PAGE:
SS: When do you get your fashion outlet?
Rarely in emergency medicine do I do business casual (although you can if you so choose). For presentations and formal meetings, we can put on suit-wear like any other office environment, but those are pretty rare. Even at conferences there’s usually a variation of just casual. Because I usually live in drawstring pants, when I’m not in scrubs, I usually wear feminine ‘date wear’ and just look for longer hemlines to make it more work-appropriate.
SS: How did you get into fitness and catalog modeling? Did that impact your personal style?
It was a funny story of happenstance. I used to study at the gym nonstop in medical school (I have no attention span while sitting, so I could really only focus while moving around on a treadmill/elliptical), and someone recruited me for a fitness DVD. After a few days of filming, I met some other people in the “industry” who wanted me for other small projects, and it evolved from there. It was a nice way to pay for things during medical school, and it definitely got me more into noticing fashion. I only did it for about a year, but it was a world I started out very uncomfortable in and came out really embracing being a girl and being cognizant of how you present yourself through clothes. This was especially important in a field that isn’t traditionally “girly.”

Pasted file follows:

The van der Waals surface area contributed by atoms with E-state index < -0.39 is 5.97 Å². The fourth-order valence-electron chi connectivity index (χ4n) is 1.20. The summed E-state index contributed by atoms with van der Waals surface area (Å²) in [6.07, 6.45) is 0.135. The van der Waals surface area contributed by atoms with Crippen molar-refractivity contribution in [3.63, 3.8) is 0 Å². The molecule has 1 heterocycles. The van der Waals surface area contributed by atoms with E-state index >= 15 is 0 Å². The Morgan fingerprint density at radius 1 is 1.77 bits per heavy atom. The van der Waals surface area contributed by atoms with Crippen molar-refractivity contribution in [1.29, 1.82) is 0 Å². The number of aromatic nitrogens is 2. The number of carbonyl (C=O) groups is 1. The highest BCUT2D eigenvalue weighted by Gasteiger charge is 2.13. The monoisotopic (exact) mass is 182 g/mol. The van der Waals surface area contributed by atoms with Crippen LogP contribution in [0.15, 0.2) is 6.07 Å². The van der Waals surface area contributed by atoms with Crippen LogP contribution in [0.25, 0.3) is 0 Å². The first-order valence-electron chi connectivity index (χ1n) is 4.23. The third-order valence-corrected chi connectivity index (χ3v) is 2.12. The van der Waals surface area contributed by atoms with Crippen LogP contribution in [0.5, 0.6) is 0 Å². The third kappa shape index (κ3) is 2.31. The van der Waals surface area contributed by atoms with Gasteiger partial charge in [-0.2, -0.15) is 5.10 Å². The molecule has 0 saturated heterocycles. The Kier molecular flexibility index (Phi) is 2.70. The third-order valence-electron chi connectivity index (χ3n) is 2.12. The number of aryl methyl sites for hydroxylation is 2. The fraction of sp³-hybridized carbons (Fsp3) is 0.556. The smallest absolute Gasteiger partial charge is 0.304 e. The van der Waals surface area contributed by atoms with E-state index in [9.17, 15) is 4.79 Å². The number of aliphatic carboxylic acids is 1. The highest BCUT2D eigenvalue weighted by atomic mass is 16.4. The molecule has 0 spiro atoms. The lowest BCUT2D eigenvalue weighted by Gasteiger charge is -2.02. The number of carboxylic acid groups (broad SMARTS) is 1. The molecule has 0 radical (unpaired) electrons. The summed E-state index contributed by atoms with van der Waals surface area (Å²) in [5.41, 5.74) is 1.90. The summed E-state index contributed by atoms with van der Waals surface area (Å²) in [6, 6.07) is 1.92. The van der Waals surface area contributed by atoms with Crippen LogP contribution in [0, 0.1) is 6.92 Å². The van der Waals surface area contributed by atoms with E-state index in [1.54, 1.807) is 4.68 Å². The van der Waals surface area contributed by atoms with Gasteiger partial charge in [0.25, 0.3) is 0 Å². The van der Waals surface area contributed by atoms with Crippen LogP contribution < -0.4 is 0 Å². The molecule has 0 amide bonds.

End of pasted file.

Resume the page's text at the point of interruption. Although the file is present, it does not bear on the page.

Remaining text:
SS: Any tips for traveling?
Pack light and be resourceful. Until recently I didn’t believe in checking luggage because it just slows & weighs you down! During the last year of medical school I traveled to over 17 residency programs to interview and even now I travel at least every month for either fun or conferences. We also do international transports where your main carry-on is full of medical supplies so your “personal item” is the only source of your own toiletries/clothing. I always choose either all warm or cool tones for a trip and stick with it so all my items can mix and match for different events.
SS: Any tips for someone considering to become a doctor?
Talk to a lot of people in different specialties. An interventional cardiologist is very different from a rural family practitioner — in training, personality, clinical work, and lifestyle. Each specialty has a certain personality that it attracts, and it’s hard to put it into words — you really have to experience it. Meet a lot of people, and see what you do and don’t relate to. Using that, you will get a better sense of if this is something you could really do for life.
SS: What are your career goals for 5 years from now?
I really love teaching and mentoring, and I like to do that by making medicine relatable, for both patients and those hoping to go into medicine. For me, that means expressing medicine as a narrative — I do a lot of writing (see amyfaithho.com) and also other projects (that are unfortunately still under non-disclosure right now).
“So in short, I imagine myself teaching the next generation of medicine, working as a clinician and telling the story by writing.” [Tweet this!]
SS: What do you wish you would have known 5 years ago?
That you really have no idea for the future. Most amazing opportunities I feel like were born from saying “why not” and seeing what came from it. I live a pretty great and crazy life. I’m still not terribly certain how I got here, but I feel plenty blessed.